Colnaghi Foundation Journal 01 - Page 53

The most impressive of the ornate metal vessels on the
opposite edge of the table is decorated with the motif
of a pelican feeding its young in a symbolic reference
to Christ’s redemptive sacrifice. Its remarkable design
is completed with a pair of small angels resting on a
scallop shell from which extends a chain (a probable
allusion to the sacrament of baptism), while other
plump infantile figures form the handles and the
crowning element, holding up a Eucharistic bunch
of grapes. The unique design of this object must have
been a product of De Leito’s imagination, as was the
second vessel, which also has figures of children, scallop
shells and chains but lacks any Christian symbolism.
Another smaller one is located next to the open jewel
casket, while a fourth lies at the foot of the first. Finally,
the composition is completed on the right side by
an ornate metal ewer; this is partly backlit, with an
anthropomorphic handle, a lip in the form of a dragon
and a bulbous body with further infant figures and
shell forms in relief. Evoking the extravagant designs
of Polidoro da Caravaggio, it reveals De Leito as a
designer of outstanding examples of metalwork.
Above the platters and next to the heavy curtains is a
crowned heraldic crest that offers a direct reference
to human pomp and status or to royalty as a sign of
vainglory, paralleled in the field of art by the laurel
wreath, which is just visible by the second skull. In
turn, the numerous necklaces, the handkerchief of
Spanish lace, the playing cards and the coins allude to
the vanity of wealth, its display, and worldly pursuits.
Among the objects hanging from the small casket, the
recurring miniature portrait of a woman may here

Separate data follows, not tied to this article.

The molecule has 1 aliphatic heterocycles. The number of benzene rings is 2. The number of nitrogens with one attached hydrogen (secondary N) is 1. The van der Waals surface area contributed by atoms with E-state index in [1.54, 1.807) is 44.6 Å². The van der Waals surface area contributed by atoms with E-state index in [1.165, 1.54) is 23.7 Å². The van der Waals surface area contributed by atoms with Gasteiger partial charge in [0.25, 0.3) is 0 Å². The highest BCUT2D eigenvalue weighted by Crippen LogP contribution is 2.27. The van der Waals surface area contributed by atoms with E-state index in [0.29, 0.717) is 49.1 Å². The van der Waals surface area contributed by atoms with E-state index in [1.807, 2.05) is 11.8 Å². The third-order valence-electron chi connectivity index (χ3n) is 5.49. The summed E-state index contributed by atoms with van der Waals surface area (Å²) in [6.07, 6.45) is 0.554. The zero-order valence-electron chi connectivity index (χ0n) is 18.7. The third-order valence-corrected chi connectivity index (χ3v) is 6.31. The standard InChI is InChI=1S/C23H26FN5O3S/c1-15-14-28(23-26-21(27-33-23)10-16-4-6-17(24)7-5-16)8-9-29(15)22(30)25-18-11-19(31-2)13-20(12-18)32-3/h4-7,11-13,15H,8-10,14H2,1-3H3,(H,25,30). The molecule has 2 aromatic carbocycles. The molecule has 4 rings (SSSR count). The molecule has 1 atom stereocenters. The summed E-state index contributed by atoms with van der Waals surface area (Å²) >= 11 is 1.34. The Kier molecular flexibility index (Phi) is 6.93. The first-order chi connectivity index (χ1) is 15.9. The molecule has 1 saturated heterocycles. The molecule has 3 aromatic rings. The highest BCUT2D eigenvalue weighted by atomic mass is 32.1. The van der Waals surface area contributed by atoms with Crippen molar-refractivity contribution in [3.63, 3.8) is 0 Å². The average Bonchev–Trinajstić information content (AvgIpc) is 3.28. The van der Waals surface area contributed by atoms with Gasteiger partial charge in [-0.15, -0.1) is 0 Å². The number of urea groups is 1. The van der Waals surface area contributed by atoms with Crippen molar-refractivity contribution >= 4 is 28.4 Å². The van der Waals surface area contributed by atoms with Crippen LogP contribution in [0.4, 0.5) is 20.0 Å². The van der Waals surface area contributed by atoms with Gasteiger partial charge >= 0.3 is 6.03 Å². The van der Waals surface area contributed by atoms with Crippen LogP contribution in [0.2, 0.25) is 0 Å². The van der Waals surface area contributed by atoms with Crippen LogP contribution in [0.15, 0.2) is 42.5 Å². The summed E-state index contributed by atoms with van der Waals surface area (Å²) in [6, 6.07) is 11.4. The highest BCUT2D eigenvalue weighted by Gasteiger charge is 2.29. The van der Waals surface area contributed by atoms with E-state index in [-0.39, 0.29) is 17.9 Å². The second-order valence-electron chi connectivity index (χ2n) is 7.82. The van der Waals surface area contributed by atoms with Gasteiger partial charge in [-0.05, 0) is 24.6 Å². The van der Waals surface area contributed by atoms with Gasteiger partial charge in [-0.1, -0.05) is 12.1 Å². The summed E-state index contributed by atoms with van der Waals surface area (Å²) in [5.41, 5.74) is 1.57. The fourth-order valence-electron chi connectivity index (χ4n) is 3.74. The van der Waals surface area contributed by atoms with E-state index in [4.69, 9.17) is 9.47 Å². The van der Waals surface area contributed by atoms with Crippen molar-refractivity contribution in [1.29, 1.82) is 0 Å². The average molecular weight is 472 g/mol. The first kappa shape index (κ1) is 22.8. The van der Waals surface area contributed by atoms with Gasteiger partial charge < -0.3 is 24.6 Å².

refer to repentance and the Christian life, given that
the figure has a small crucifix at her breast, although
the indistinct appearance of all the details in De Leito’s
visual fantasies means that such a suggestion can only
be a tentative one.
Alongside this outstanding, singular addition to De
Leito’s known treaments of the Vanitas theme, a further
three religious paintings have recently been added to
the artist’s oeuvre, including similar versions of the
Penitent Magdalene (185 x 160 cm, Corella, Museo de
Arte Sacro; and 174 x 123.5 cm, Herrera de Pisuerga,
church of the Piedad)(fig. 14), and a Penitent Saint Jerome
(184 x 157 cm) with Coll & Cortés in Madrid, none of
which are signed. Inspired by compositions of other
artists, the canvas in Corella and the one with Coll &
Cortés should be considered a pair. The composition
of the Penitent Magdalene derives from a print by Willem
van de Passe, based on a composition by Crispijn de
Passe the Elder (fig. 15). The attribution of the painting
to De Leito rests on various technical and formal
characteristics, including the similarity of the saint’s
body to that of some of the female figures in the artist’s
kitchen still lifes, the broken, swirling brushstroke in
his clouds and landscapes, and the elaborate pot of
unguent here carried by pairs of small flying angels,
the design of which is close to the beautiful flasks and
perfume bottles found in the artist’s unmistakable
Vanitas compositions.28
The Penitent Saint Jerome with Coll & Cortés (fig. 16)
is clearly the work of the same hand. According to a
widely-known apocryphal text, the great theologian
saint felt himself constantly surprised by the trumpet of
the Last Judgment, thus reminding him of the constant
vigil necessary in the face of death’s unexpected
summons.29 The most widely accepted formula for
depicting this moment invariably associated the theme
with Jerome’s periods of study or penitence. The
composition is arranged diagonally, creating space
for the almost ethereal figure of the angel, whose
garments, like the clouds that border the landscape, are
painted in a characteristic frothy, broken manner. De
Leito’s composition recalls Alonso Cano’s treatment of
the subject (Granada, Museo de Bellas Artes) painted
a few years earlier. Here, however, the powerful figure
of Jerome is transformed into an elderly man of small,
thin build, with a troubled expression. In one hand he
holds a penitential stone and in the other a crucifix,
while at his feet a book resting on a skull refers to
the brevity of existence and the imminence of the
Last Judgment.30 These elements recall and relate
thematically to De Leito’s Vanitas pictures. Indeed, in
these emotive renderings of single saints, the subject
matter is closely aligned in mood, atmosphere, and
meaning to the Vanitas compositions that De Leito
was able to develop in a more complete and effective


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